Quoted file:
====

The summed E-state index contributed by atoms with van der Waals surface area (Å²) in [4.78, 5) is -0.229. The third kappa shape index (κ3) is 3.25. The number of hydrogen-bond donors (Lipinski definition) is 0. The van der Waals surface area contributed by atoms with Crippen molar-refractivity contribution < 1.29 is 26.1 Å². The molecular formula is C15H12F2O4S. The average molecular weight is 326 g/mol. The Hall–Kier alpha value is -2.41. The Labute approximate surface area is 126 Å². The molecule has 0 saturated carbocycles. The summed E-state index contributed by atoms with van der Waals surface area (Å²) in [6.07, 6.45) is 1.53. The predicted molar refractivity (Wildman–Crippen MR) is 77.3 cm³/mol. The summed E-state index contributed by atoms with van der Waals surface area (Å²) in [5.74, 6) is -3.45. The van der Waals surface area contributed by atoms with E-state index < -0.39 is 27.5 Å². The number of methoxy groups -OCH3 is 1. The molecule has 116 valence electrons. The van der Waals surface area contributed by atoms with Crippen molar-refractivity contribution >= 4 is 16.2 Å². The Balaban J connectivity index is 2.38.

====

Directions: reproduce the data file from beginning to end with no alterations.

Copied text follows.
The summed E-state index contributed by atoms with van der Waals surface area (Å²) in [4.78, 5) is -0.229. The third kappa shape index (κ3) is 3.25. The number of hydrogen-bond donors (Lipinski definition) is 0. The van der Waals surface area contributed by atoms with Crippen molar-refractivity contribution < 1.29 is 26.1 Å². The molecular formula is C15H12F2O4S. The average molecular weight is 326 g/mol. The Hall–Kier alpha value is -2.41. The Labute approximate surface area is 126 Å². The molecule has 0 saturated carbocycles. The summed E-state index contributed by atoms with van der Waals surface area (Å²) in [6.07, 6.45) is 1.53. The predicted molar refractivity (Wildman–Crippen MR) is 77.3 cm³/mol. The summed E-state index contributed by atoms with van der Waals surface area (Å²) in [5.74, 6) is -3.45. The van der Waals surface area contributed by atoms with E-state index < -0.39 is 27.5 Å². The number of methoxy groups -OCH3 is 1. The molecule has 116 valence electrons. The van der Waals surface area contributed by atoms with Crippen molar-refractivity contribution >= 4 is 16.2 Å². The Balaban J connectivity index is 2.38.